Daniel Snyder, the owner of the Washington NFL franchise, has dismissed a lot of employees in his time in the football business. Now, the Washington Post reports, he's trying to
. Snyder was angered, the Post's Paul Farhi wrote, by a cover story in Washington City Paper called "
Snyder has objected to the article that detailed some of his controversial actions as team owner and other reports about him in the weekly publication, and has threatened legal action against the newspaper. He also is seeking the dismissal of the article's author, staff writer Dave McKenna.
Disclosure: I worked at Washington City Paper for two years during the Snyder administration, and I edited McKenna's sports column. I am friends with McKenna and with the Washington Post sports blogger
, who is also apparently a target of Snyder's lawyering:
The attorneys said they intend to explore whether there was any agreement between McKenna and Steinberg to cross-promote McKenna's pieces on Snyder.
Snyder's lawyers suspect that a writer told a blogger about something he was writing, so that the blogger would blog about the piece. In other conspiracy news, I have reason to believe that Snyder's football team deliberately opened one of the locker rooms at FedEx Field to the Dallas Cowboys this year, so that the Cowboys could put on football uniforms and equipment, which they then used to play in a football game.
What is the point of all this noise? Daniel Snyder is a public figure with a public record. Here's part of that public record, according to the McKenna article:
Bankrupt Airline Peanuts: What Snyder was selling to fans at FedExField. During the 2006 season, vendors offered shelled nuts in royal blue and white 5 oz. bags adorned with the Independence Air logo. Problem: The airline had gone under about a year earlier. The supplier told Washington City Paper that it stopped shipping the airline’s nuts "before Independence Air went out of business." A spokesman for the Peanut Council told City Paper that to prevent rancidity, the recommended shelf life of a foil bag of out-of-shell peanuts was "about three months."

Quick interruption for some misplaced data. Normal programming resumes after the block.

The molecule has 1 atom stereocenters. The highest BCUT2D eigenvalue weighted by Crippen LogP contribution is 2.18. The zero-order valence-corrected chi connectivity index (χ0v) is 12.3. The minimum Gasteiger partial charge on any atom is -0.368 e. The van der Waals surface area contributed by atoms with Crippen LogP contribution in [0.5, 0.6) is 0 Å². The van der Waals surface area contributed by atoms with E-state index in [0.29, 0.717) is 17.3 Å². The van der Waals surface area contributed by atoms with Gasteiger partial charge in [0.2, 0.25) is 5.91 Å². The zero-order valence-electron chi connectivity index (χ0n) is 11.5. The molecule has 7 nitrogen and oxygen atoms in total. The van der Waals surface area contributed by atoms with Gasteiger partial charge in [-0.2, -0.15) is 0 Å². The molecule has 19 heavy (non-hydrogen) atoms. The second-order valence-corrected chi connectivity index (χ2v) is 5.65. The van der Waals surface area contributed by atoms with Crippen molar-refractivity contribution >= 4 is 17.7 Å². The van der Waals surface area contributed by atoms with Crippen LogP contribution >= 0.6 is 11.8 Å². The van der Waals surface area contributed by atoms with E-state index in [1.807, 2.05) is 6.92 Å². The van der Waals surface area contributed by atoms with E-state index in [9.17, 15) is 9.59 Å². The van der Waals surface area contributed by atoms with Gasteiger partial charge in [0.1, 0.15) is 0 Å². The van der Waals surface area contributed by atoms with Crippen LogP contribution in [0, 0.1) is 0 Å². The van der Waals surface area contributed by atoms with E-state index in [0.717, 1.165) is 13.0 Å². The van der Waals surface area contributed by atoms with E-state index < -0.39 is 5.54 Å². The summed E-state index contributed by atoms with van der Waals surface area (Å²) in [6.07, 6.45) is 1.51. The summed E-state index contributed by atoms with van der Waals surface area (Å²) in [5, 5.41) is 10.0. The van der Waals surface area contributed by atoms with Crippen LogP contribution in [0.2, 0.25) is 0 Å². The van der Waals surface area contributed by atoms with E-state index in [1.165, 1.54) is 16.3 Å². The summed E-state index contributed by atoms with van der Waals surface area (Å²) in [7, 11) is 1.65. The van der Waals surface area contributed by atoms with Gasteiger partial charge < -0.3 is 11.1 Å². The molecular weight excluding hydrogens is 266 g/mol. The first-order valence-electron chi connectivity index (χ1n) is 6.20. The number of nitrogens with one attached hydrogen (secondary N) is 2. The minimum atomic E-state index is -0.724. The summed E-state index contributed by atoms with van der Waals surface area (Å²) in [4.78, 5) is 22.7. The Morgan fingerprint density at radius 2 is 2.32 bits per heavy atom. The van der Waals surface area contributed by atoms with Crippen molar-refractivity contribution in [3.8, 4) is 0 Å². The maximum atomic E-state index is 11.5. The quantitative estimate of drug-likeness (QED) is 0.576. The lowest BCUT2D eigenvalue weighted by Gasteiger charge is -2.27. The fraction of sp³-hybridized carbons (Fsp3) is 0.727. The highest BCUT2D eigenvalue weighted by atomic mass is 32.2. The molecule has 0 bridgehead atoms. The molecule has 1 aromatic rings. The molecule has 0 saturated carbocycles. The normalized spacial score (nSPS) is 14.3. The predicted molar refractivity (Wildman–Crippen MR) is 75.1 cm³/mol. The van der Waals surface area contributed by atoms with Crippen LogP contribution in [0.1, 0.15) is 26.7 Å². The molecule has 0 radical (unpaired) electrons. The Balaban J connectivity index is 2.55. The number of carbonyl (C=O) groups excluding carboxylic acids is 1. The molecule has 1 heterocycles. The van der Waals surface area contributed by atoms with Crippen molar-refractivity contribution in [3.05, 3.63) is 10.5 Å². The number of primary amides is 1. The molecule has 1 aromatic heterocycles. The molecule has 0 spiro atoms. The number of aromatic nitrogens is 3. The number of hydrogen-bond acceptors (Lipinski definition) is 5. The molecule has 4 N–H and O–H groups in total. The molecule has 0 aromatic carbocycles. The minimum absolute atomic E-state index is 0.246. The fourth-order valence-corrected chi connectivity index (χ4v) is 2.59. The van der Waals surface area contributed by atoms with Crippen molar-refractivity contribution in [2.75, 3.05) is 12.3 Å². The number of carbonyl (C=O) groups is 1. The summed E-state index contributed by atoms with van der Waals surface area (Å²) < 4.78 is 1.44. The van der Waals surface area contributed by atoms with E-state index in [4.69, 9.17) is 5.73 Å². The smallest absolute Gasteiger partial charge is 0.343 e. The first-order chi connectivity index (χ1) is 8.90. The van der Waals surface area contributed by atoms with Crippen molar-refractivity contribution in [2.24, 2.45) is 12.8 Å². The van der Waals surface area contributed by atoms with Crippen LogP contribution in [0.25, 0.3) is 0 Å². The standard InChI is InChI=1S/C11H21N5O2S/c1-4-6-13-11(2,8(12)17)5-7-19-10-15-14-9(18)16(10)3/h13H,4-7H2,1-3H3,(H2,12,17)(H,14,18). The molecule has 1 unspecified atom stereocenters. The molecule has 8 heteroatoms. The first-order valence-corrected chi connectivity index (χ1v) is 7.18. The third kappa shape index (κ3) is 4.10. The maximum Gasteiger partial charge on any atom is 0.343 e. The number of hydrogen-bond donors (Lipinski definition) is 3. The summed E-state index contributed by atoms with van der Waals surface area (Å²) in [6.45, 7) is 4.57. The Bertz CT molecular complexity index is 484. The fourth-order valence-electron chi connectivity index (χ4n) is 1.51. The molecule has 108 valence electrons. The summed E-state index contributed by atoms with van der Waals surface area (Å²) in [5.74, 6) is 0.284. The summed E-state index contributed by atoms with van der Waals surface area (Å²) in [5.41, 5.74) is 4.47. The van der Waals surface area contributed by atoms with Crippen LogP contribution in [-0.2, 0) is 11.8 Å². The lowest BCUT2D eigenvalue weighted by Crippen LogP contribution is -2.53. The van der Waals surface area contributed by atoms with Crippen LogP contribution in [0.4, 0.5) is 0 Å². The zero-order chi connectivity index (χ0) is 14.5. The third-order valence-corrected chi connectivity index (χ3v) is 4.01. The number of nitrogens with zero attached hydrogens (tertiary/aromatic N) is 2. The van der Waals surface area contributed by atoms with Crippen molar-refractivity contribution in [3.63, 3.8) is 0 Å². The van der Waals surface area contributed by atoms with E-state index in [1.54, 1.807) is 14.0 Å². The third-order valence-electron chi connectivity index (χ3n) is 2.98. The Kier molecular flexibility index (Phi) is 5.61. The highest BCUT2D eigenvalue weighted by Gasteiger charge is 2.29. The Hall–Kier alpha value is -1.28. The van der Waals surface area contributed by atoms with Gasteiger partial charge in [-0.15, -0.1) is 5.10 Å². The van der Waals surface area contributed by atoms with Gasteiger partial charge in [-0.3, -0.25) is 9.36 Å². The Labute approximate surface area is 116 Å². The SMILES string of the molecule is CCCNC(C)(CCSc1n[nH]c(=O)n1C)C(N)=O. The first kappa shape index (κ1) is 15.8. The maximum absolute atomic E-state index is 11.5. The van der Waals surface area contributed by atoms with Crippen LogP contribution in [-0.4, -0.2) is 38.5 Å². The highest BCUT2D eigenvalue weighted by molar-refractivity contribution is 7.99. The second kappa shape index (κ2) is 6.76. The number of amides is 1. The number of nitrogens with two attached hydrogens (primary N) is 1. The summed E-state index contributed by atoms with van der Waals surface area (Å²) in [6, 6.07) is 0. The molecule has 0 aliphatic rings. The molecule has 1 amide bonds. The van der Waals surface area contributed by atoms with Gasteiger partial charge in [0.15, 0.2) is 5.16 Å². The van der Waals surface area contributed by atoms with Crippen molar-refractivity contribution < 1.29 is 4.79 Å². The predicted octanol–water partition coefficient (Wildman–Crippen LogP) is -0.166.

Does Snyder really want the peanuts—or the $23.99 "Pentagon Flag Hat," a 9/11 souvenir McKenna reported that the team was selling for profit—to be part of the discovery process in a lawsuit? According to the Post, one of his lawyers declined to identify any specific examples of the "untruths" Snyder claims were published.
Back in 2009, Hall of Fame running back John Riggins caused a stink when he said that Snyder was a "
" whose "heart is dark." People were
. It was out of bounds; it was too... Too what? Too personal? Too judgmental?
Fine, let's stipulate that the actual luminousness of Daniel Snyder's heart is knowable only to God and Snyder. That brings us back to the public record. Over and over again, Snyder does things that only an arrogant, selfish, bullying, greedy, juvenile person would do. In his public dealings, he appears to recognize three categories of people: the general population, which is there to be manipulated, coerced, or deceived into giving him money; celebrities to be flattered; and underlings to be abused. (His money and his NFL position enable him to hire some famous people, moving them from the
What sets Riggins and McKenna apart is that they're willing to dwell on this. Like
, Snyder has turned his thin skin into an effective public-relations strategy. For most people in the Washington market—especially the people who need credentials and access to cover Snyder's football team—it's not worth the grief to point out each awful thing he does. And it's certainly not worth the grief to put it all in context.